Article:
Gerald’s Game was directed by Mike Flanagan, the man behind the film version of Doctor Sleep, the independent horror film Hush, and successful horror series such as The Haunting of Hill House. It was Flanagan’s first Stephen King adaptation, but clearly not his last. The film, which was released on Netflix in 2017, is the first adaptation of the same-named book. Because the majority of the novel is first-person narration that takes place within the main character’s head, many people considered the book was just unadaptable in any form. Nonetheless, Flanagan accepted the challenge, and he succeeded in creating a psychological horror thriller that will haunt you for months.

In Gerald’s Game, Carla Gugino plays Jessie Burlingame, a lady who travels to a lake house retreat with her husband, Gerald (Bruce Greenwood), in an attempt to restore their marriage. Gerald takes Jessie’s wrists to the bedposts and tries to simulate a rape fantasy, which Jessie has little interest in. Gerald gets a heart attack and dies in the middle of their argument, tumbling off the bed and leaving Jessie alone, tied to an immovable bedpost.

The rest of the film follows Jessie as she becomes increasingly dehydrated and loses her sanity while trying to find a way out of her handcuffs. The film is eerie and mysterious, but be warned: a figure in the novel known as “the man made of moonlight” is one of King’s darkest inventions, and he’s even scarier on screen. Not to mention a particularly graphic scene that has been known to make even the most jaded horror fans squirm in their chairs.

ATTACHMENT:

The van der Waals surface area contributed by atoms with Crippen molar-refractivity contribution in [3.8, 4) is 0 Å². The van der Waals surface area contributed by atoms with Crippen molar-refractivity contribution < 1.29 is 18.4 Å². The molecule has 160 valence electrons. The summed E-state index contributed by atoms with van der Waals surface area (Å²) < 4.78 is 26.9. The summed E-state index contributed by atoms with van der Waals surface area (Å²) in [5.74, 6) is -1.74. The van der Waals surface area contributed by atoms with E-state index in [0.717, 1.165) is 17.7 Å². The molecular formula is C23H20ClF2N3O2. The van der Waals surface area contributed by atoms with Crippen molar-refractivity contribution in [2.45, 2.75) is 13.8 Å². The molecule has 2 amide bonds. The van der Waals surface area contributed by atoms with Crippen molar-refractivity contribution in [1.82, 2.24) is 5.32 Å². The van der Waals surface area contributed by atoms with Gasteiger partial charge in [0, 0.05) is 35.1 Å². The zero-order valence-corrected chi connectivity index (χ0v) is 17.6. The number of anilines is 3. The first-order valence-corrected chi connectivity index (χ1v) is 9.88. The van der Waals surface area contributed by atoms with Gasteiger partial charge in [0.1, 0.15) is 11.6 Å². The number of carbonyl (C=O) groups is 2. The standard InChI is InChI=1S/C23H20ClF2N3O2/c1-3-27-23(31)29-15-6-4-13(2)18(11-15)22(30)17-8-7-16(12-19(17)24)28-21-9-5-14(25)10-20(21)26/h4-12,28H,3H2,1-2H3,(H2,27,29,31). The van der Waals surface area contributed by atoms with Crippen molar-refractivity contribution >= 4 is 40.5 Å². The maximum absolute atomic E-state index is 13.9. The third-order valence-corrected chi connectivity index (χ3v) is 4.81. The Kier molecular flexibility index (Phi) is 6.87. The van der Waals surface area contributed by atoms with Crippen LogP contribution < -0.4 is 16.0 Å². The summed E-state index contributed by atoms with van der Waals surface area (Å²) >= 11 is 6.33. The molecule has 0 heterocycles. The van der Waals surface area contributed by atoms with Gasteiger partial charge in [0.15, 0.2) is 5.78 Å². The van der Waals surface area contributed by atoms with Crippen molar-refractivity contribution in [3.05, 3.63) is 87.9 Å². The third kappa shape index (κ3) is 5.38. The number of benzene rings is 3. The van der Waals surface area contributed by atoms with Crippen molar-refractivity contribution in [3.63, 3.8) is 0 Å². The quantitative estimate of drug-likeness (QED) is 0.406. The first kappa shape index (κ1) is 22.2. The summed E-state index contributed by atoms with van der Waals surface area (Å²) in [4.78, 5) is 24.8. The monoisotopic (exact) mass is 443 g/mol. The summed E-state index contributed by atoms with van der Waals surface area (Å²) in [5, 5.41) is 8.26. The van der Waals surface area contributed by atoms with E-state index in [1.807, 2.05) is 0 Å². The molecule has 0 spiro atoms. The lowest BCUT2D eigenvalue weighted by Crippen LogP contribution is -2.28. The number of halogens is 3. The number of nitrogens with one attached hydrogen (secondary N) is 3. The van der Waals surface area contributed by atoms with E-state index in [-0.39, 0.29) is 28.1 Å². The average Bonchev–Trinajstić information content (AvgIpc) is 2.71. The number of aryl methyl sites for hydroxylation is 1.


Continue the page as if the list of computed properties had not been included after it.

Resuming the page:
I Care A Lot

Rarely does a female antihero appear in which you feel compelled to support her schemes. As in the black comedy thriller I Care A Lot, a con woman makes a profession convincing the courts that fragile elders are incapable of caring for themselves and taking their possessions. However, when she takes up custody of a crime lord’s mother, she finds herself in hazardous waters. The cat-and-mouse chase will keep you on the edge of your seat until the very end. Rosamund Pike plays the precise yet cunning con artist who refuses to give up her business without a fight; in fact, her electrifying performance earned her a Golden Globe nomination.